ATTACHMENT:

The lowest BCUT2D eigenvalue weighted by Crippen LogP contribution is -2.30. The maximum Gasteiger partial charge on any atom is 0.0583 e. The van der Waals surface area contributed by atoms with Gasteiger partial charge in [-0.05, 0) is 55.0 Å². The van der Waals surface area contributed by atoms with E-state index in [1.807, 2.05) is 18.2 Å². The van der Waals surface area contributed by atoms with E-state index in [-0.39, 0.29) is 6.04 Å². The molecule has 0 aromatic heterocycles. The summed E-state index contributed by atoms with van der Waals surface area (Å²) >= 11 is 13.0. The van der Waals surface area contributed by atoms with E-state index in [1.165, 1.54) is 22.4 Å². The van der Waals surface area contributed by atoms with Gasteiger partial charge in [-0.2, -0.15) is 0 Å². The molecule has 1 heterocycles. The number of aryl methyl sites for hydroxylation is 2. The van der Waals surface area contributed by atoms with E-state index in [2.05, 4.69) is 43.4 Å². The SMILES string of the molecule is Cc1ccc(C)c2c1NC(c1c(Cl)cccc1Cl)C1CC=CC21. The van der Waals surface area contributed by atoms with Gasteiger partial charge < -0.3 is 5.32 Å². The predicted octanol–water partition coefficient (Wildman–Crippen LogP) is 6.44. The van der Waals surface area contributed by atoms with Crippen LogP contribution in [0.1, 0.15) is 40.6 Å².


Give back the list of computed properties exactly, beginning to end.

The lowest BCUT2D eigenvalue weighted by Crippen LogP contribution is -2.30. The maximum Gasteiger partial charge on any atom is 0.0583 e. The van der Waals surface area contributed by atoms with Gasteiger partial charge in [-0.05, 0) is 55.0 Å². The van der Waals surface area contributed by atoms with E-state index in [1.807, 2.05) is 18.2 Å². The van der Waals surface area contributed by atoms with E-state index in [-0.39, 0.29) is 6.04 Å². The molecule has 0 aromatic heterocycles. The summed E-state index contributed by atoms with van der Waals surface area (Å²) >= 11 is 13.0. The van der Waals surface area contributed by atoms with E-state index in [1.165, 1.54) is 22.4 Å². The van der Waals surface area contributed by atoms with Gasteiger partial charge in [-0.2, -0.15) is 0 Å². The molecule has 1 heterocycles. The number of aryl methyl sites for hydroxylation is 2. The van der Waals surface area contributed by atoms with E-state index in [2.05, 4.69) is 43.4 Å². The SMILES string of the molecule is Cc1ccc(C)c2c1NC(c1c(Cl)cccc1Cl)C1CC=CC21. The van der Waals surface area contributed by atoms with Gasteiger partial charge < -0.3 is 5.32 Å². The predicted octanol–water partition coefficient (Wildman–Crippen LogP) is 6.44. The van der Waals surface area contributed by atoms with Crippen LogP contribution in [0.1, 0.15) is 40.6 Å².